Change Topics (Working Groups): Equity and Inclusion
Resource Type: Blog Post
Program Components: Professional Development:Diversity/Inclusion

Communicating and Collaborating Across Disciplines
Judith Ramaley, Portland State University; Judith Ramaley
Those of us who are working on ways to attract students to the study of STEM fields must design a curriculum that prepares our students to understand and manage complex problems where scientific knowledge interacts with other ways of looking at the world. This means finding ways to work across disciplinary boundaries so that these problems can be studied in their broader social, political and environmental context. Boyd (2016, p. B4) argues that "if we really want to matter, we need to think critically about the questions we ask---and the questions we don't ask---and what influences that distinction." The questions we ask have powerful effects on how we design the curriculum, what we expect of ourselves and our students and how we work together with colleagues in our own department as well as other fields to prepare our graduates to live and work in a changing and uncertain world.

Resource Type: Blog Post
Program Components: Professional Development:Curriculum Development

What does systemic change mean to you?
Mark Connolly University of Wisconsin-Madison Mark Connolly
One of ASCN's working groups is focused on theories of change. Its role in the project is to help people engaged in change efforts understand theories and models that could profitably inform systemic change work. At this stage in our working group's development, co-leader Susan Shadle and I are trying to help our 15 members not only get acquainted with each other but also with each other's ideas about systemic change. In November, we asked the group members to answer in 1 or 2 pages this question: What does systemic change mean to you? Below is my response to that question. It is the first of several responses from members of our working group that will be posted on the ASCN blog.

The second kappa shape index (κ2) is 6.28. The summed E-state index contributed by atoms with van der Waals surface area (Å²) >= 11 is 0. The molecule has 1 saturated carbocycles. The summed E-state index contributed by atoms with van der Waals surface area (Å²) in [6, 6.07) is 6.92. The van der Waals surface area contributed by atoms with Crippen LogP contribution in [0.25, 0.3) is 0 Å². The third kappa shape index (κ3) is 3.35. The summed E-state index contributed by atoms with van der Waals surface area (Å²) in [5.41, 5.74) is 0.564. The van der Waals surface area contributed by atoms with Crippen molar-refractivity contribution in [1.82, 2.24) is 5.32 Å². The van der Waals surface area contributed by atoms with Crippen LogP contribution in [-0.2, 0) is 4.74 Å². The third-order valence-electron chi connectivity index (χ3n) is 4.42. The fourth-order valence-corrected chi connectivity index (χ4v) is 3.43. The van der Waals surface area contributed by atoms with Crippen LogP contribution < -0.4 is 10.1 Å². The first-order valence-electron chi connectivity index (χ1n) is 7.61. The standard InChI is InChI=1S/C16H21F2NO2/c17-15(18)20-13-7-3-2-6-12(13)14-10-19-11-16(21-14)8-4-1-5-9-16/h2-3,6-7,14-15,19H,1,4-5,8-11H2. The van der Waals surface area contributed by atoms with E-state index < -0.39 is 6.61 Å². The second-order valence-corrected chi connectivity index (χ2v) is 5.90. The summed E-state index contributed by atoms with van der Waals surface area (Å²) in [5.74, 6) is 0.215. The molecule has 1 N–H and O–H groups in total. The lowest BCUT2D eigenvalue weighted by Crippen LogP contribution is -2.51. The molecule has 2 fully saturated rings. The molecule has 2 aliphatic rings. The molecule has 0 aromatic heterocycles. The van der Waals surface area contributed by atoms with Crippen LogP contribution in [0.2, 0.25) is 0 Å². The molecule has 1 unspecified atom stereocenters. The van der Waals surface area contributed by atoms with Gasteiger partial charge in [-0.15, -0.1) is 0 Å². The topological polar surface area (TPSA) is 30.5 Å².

Change Topics (Working Groups): Guiding Theories

Departmental Change: Starting an Initiative
Joel Corbo, University of Colorado Boulder; Courtney Ngai, Colorado State University; Gina Quan, San José State University; Sarah Wise, University of Colorado Boulder
The Departmental Action Team (DAT) Project supports departments as they make changes to their undergraduate programs through implementing DATs. This blog post is the second part of a four-part series on DATs, and describes the groundwork laid before a DAT officially forms in a department. Our first blog post describes our use of project principles. If you are interested in learning more, we are leading a free webinar (Tuesday, March 30, 12pm EST) about facilitating change using the DAT model. Register for the webinar.

Change Topics (Working Groups): Change Leaders, Guiding Theories
Resource Type: Blog Post

What we wish we would have known about theories of change and change theory at the beginning
Laura Muller, The Jackson Laboratory; Melissa Eblen-Zayas, Carleton College